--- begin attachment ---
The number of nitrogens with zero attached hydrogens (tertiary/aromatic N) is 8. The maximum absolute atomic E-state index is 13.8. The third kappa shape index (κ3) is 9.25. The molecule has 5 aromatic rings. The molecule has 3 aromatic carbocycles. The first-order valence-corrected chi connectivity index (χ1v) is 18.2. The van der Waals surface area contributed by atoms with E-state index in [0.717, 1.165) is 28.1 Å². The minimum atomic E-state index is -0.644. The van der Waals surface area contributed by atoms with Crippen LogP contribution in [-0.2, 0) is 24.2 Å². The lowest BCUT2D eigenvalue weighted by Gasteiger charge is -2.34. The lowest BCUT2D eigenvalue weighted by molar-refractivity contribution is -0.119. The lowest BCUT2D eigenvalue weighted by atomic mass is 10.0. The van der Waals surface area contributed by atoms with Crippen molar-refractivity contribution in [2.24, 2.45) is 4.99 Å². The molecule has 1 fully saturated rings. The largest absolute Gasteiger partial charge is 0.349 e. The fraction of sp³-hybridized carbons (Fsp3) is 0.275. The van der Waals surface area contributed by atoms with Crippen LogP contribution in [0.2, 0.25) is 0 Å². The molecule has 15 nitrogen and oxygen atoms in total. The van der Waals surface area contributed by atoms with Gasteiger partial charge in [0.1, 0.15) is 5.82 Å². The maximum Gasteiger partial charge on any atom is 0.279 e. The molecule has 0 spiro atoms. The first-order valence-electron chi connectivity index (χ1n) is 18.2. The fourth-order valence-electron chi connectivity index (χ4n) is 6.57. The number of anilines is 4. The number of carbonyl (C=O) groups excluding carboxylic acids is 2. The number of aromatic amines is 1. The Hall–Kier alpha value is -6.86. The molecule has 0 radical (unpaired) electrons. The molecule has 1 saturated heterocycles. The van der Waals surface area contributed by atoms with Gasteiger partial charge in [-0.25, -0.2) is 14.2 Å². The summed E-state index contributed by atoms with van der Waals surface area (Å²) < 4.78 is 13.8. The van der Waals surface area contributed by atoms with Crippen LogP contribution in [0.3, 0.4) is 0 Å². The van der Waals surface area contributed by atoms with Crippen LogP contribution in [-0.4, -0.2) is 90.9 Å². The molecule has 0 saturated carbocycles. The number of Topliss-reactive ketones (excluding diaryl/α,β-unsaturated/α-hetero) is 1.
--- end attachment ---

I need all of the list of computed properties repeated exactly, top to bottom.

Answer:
The number of nitrogens with zero attached hydrogens (tertiary/aromatic N) is 8. The maximum absolute atomic E-state index is 13.8. The third kappa shape index (κ3) is 9.25. The molecule has 5 aromatic rings. The molecule has 3 aromatic carbocycles. The first-order valence-corrected chi connectivity index (χ1v) is 18.2. The van der Waals surface area contributed by atoms with E-state index in [0.717, 1.165) is 28.1 Å². The minimum atomic E-state index is -0.644. The van der Waals surface area contributed by atoms with Crippen LogP contribution in [-0.2, 0) is 24.2 Å². The lowest BCUT2D eigenvalue weighted by Gasteiger charge is -2.34. The lowest BCUT2D eigenvalue weighted by molar-refractivity contribution is -0.119. The lowest BCUT2D eigenvalue weighted by atomic mass is 10.0. The van der Waals surface area contributed by atoms with Crippen molar-refractivity contribution in [2.24, 2.45) is 4.99 Å². The molecule has 1 fully saturated rings. The largest absolute Gasteiger partial charge is 0.349 e. The fraction of sp³-hybridized carbons (Fsp3) is 0.275. The van der Waals surface area contributed by atoms with Crippen LogP contribution in [0.2, 0.25) is 0 Å². The molecule has 15 nitrogen and oxygen atoms in total. The van der Waals surface area contributed by atoms with Gasteiger partial charge in [0.1, 0.15) is 5.82 Å². The maximum Gasteiger partial charge on any atom is 0.279 e. The molecule has 0 spiro atoms. The first-order valence-electron chi connectivity index (χ1n) is 18.2. The fourth-order valence-electron chi connectivity index (χ4n) is 6.57. The number of anilines is 4. The number of carbonyl (C=O) groups excluding carboxylic acids is 2. The number of aromatic amines is 1. The Hall–Kier alpha value is -6.86. The molecule has 0 radical (unpaired) electrons. The molecule has 1 saturated heterocycles. The van der Waals surface area contributed by atoms with Gasteiger partial charge in [-0.25, -0.2) is 14.2 Å². The summed E-state index contributed by atoms with van der Waals surface area (Å²) < 4.78 is 13.8. The van der Waals surface area contributed by atoms with Crippen LogP contribution in [0.3, 0.4) is 0 Å². The van der Waals surface area contributed by atoms with Crippen LogP contribution in [-0.4, -0.2) is 90.9 Å². The molecule has 0 saturated carbocycles. The number of Topliss-reactive ketones (excluding diaryl/α,β-unsaturated/α-hetero) is 1.